Chaplain and counselling

Values of Pastoral Care at Pembroke

Anyone, from any constituency of the College, is welcome to see the Chaplain, Revd Dr Andrew Teal - please phone (01865 286276 or 0759 500 3189) or email him for an appointment. 

Many of the meetings are occasional, prompted by a meeting in the Quad or Farthings, and may be prompted by a desire to reflect upon a particular issue or crisis. People are welcome to grab the moment and just let something out or share it.  These meetings are predominantly issue-centered, though there has to be a foundation of trust. I try to make it clear that I won’t refer to it again outside of that meeting, but of course, the person seeing me is welcome to do so in the future if and when they need to.

In practice, the vast majority of meetings are not about faith or religion, though when they are, the point is the same as below: not to offer a pre-packaged solution, but to be present and accompany someone as they explore things with their own integrity.

Very rarely people ask for ‘Spiritual Direction’ – a longer-term project. It sounds spooky but is mentoring in an appropriate way alongside someone’s religious explorations.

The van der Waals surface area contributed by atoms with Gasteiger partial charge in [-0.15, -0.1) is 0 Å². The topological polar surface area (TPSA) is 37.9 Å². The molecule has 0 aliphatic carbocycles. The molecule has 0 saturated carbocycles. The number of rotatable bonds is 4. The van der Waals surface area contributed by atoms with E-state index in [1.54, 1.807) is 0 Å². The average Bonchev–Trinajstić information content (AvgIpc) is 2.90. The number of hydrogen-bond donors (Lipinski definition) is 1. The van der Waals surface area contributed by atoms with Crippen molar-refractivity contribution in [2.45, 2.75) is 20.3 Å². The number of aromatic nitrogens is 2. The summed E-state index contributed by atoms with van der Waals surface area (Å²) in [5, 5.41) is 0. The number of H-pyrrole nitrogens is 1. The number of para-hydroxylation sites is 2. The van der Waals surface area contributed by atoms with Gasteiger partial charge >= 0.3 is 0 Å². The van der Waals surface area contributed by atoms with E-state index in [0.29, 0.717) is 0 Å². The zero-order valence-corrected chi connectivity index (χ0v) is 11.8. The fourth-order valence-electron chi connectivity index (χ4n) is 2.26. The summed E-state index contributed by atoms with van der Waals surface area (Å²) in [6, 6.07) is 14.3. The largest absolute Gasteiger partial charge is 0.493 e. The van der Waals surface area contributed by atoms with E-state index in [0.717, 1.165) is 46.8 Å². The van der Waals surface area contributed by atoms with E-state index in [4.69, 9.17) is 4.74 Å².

Axioms for pastoral care from the chaplain:

  • Helping students and staff at times when they need a safe space
  • Articulating boundaries of confidentiality
  • Highlighting other avenues, including peer supporters, Welfare Coordinator, Junior Deans and Fellows with responsibility on the Welfare Committee
  • Inviting coordination with others only if it helps, and only if requested by you.

Someone coming to the chaplain can reasonably expect:

  • To be listened to
  • Respect and dignity
  • Interventions to clarify
  • Speaking back / asking why
  • Building sufficient trust to encourage the person to find the most appropriate answer for their issues
  • Support as they live this out / seek further help as they make changes

It is imperative with pastoral care and psychology that the counselor be themselves under supervision: this will not be a breach of confidentiality, although the impact of some issues upon the listener, properly anonymized, may be shared with the their supervisor on occasion. The chaplain undertakes regular supervision outside the college and university.